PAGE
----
Jim Machi : Industry Insight
Jim Machi

Pros and Cons of Hosted vs. On Premise Phone Systems

Purchasing communications infrastructure equipment for your business, whether it’s data routers, SBCs or phone communication systems is difficult.  There are many vendor...

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Making Sense of Blockchain and Nothing Can Be Hidden in it?

The Bitfury Group and First Block Capital, on January 11, 2018, announced they had invested in Emercoin and would support the ground-breaking...

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Openpath Intros Next-Gen Access Control System

As everything in our lives has become smart; the phone, speaker, lights, cities, thermostats and doorbells, the reality is that pretty much...

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ZiipRoom Intros Must-Have Videoconferencing Solution

Friction or resistance is generally used to slow things down. In fact, a car's braking system is a great example of something very...

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Small Businesses Have Unique Needs When it Comes to Communication Systems

If you have a small business, chances are you have a business communication phone system someplace on premise.  That PBX communication system...

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ChatBots are Marching

Chances are you have talked to a Chatbot and didn’t even know it.  Like most contact center innovations, Chatbots have been driven...

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Why is the PSTN Long Tail So Long?

Even though VoIP and IP communications in general is now dominating all landline communications, why is the PSTN still there?  Why doesn’t...

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Benefits of a Hybrid SFU-MCU WebRTC Architecture

January 31, 2017


Multipoint control unit architectures are ideal for when compute and bandwidth are limited and there is a need for interoperability with disparate networks, but come at a cost of high server load and limiting video layout. On the other hand, selective forwarding unit topologies are ideal for high server performance and maximum flexibility for the client UI but come at a cost of requiring all connecting clients to share the same codec, frame-rate,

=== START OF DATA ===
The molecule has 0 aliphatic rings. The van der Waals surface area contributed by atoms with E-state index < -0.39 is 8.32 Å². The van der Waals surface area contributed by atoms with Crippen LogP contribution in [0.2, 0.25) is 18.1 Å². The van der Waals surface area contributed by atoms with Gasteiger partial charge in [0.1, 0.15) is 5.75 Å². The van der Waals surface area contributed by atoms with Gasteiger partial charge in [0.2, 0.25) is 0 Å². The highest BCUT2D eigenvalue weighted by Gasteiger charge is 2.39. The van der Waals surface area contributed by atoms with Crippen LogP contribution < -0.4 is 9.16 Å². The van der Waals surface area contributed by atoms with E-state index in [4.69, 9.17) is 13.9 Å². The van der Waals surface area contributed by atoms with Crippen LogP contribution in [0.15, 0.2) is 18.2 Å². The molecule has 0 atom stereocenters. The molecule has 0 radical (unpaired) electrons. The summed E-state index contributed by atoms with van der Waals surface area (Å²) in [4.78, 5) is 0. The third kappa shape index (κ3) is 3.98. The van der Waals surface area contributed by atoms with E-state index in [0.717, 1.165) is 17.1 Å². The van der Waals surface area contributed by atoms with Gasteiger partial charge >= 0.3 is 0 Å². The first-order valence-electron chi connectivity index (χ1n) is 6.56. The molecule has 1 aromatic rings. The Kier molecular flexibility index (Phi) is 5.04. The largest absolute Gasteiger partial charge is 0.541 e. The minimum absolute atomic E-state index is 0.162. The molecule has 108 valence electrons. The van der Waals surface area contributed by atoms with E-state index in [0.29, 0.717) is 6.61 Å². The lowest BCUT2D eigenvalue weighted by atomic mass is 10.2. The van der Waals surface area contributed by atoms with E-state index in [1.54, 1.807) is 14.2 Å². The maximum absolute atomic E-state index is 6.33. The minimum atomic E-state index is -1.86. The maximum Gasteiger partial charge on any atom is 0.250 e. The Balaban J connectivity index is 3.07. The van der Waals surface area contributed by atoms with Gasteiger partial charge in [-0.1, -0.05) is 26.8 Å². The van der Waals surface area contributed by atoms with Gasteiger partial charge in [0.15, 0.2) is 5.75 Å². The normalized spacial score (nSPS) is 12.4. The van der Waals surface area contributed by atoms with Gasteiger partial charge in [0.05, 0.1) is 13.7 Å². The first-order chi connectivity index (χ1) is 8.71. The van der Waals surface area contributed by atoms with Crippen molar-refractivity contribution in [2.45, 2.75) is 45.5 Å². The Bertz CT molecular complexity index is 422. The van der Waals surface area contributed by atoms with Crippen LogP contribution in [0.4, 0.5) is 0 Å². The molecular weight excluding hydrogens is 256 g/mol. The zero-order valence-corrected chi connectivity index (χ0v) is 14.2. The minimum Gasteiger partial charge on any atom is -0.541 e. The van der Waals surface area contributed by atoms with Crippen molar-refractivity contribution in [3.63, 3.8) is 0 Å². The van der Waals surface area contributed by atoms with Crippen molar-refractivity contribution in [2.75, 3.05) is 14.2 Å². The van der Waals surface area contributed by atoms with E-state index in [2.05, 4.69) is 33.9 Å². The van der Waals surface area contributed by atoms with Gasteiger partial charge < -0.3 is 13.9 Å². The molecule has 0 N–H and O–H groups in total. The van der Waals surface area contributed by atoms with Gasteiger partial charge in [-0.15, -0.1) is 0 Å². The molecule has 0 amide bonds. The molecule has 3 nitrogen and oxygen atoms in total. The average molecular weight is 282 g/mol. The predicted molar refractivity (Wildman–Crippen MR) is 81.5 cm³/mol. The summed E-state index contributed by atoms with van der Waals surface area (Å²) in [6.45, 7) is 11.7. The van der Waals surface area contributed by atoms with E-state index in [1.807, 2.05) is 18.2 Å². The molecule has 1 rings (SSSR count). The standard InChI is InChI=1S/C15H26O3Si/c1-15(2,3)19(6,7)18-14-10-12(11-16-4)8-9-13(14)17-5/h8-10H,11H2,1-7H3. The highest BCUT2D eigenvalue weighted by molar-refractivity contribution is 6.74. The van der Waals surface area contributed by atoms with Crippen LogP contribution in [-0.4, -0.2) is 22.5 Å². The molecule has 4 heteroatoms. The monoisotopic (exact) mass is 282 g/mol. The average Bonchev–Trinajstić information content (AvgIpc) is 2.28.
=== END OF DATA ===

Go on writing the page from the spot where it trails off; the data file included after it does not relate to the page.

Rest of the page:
A hybrid-SFU/MCU topology allows for the media stream to be delivered based on the preference optimized for the individual client.  For example, in cases where the client is a mobile or SIP device the media server can deliver a single MCU-type mixed stream.

WebRTC SFU Architecture = Champion of Large Scale Video Conferences

January 24, 2017


Whether it’s one bad connection degrading the quality of the entire conference, or problems with the underlying media server or conference call architecture, a poor conferencing experience is avoidable. For large scale video conferences, the Selective Forwarding Unit (SFU) architecture may be a good way to go.

SFU is a topology allowing for clients to send their encoded video stream to the centralized media server where it is then forwarded/routed to the other clients. The SFU topology is an attractive approach to addressing the server performance issue, as it doesn’t involve the compute expense of video decoding and encoding.

WebRTC MCU Architecture - All For One And One For All

January 17, 2017



The conferencing market is huge. It was expected to be over $2B in size in 2016.  And with good reason – it fulfills a business need to talk to, and interact with each other through voice and video and various collaboration techniques such as whiteboarding.  But we’ve all been on large conference calls at work where people are added and then you can very visibly tell that the performance had degraded.